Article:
I am also willing to say there is often (but not always!) some or a lot of truth in what is being said, absolutely — and yet that’s not the point: the point is that the longing in our souls, when we are suffering and struggling (and aware that there is no simple fix, if any fix at all), is simply to be seen NOW, at this time and in this moment. Please acknowledge this tremendous, life-altering pain I feel so acutely, and (perhaps? probably?) your pain too — the confusion you feel, how scared you are because stuff like the death of a child, or a terminal diagnosis, challenges every notion of security, and of God’s love, that we cling to.

Eventually – as she does the necessary work of grief, of mourning – the sufferer (i.e., not you) can decide about next steps of healing: that a new dog will help her lift her head up (or make her neurotic, co-dependent cat pee all over the couches some more), or that a new job could give her a positive focus; perhaps the person who suffered a miscarriage eventually decides to try again, or adopt, as she allows her broken heart to hope again. But those are truly up to the individual and on her timeline. Period.

The “problem”, the thing we all struggle with (what I struggle with!), is the truth: that grief (which takes many forms/is not limited to my particular situation) is a process, and often a very slow one. The fine lines of which I speak – they are so easy to cross, and forgiveness and humility is required all around, for yourself and for others. Perhaps, and you should ask first, one thing that can be offered – beyond your simple presence and willingness to face the fire, sit in the ashes with your friend – is what I touched on in the last post: how you find or have found God, comfort, reassurance, hope in the midst of your own trials (and I am tempted to say here that comparing the death of a child to the loss of your Great Aunt Hildegard is not quite what I mean). We could all use some more of that kind of present-day, real life, nitty-gritty gospel, where the kingdom of God-who-is-love is, as Jesus said, among us, even in this dark, dark place.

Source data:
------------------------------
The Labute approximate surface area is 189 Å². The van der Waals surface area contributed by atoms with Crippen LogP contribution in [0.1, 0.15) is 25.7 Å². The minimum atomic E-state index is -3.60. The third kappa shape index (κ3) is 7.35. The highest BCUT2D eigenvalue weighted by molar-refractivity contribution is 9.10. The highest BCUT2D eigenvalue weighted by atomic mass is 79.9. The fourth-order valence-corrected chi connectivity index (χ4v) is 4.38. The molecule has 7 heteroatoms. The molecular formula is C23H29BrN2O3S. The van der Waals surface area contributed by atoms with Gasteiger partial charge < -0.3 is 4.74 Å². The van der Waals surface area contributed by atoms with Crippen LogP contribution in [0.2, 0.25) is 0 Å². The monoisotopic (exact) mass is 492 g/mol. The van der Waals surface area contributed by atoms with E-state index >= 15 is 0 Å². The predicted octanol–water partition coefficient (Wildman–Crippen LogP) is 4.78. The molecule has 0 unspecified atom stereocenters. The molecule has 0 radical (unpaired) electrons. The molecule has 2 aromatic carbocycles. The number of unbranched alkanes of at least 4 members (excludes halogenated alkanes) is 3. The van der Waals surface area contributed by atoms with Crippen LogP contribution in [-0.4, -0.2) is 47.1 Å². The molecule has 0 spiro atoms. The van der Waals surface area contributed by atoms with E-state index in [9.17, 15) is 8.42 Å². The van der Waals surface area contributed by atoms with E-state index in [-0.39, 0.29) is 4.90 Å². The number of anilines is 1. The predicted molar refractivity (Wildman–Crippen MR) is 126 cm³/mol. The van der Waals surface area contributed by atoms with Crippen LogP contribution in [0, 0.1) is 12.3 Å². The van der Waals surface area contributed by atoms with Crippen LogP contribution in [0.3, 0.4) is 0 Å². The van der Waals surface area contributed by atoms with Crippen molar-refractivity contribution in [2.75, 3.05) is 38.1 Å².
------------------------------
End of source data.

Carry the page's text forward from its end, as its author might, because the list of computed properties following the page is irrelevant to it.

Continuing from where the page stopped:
*Yep. Came back again. I couldn’t NOT. This time, I brought my sister, parents and Steve – we were at a family wedding just 2 1/2 hours away, so it was just too easy to extend our time in FL and drive here.  After sharing my paradise for a few precious days, they are gone…and I am alone, trying to shed my Type A wackiness and let Sanibel be the balm I know I need.

One thought on “Fine Lines

  1. Thank you for reiterating your encouragement for those that have suffered cataclysmic loss to PLEASE go find a counselor. Having an outside perspective can reveal SO MANY things about ourselves that we simply cannot “see as in a mirror.” I needed one for a while, and found that the beach was indeed my happy-place to go, too. (Therapist: “Imagine the most peaceful place you can think of…”). You have learned that your OWN WAY of managing your life at this point IS your own way….nobody else’s. We are all different. With LOVE from your sister who is always always willing to just SIT with you, ashes or not. XOXOXOX

    Liked by 1 person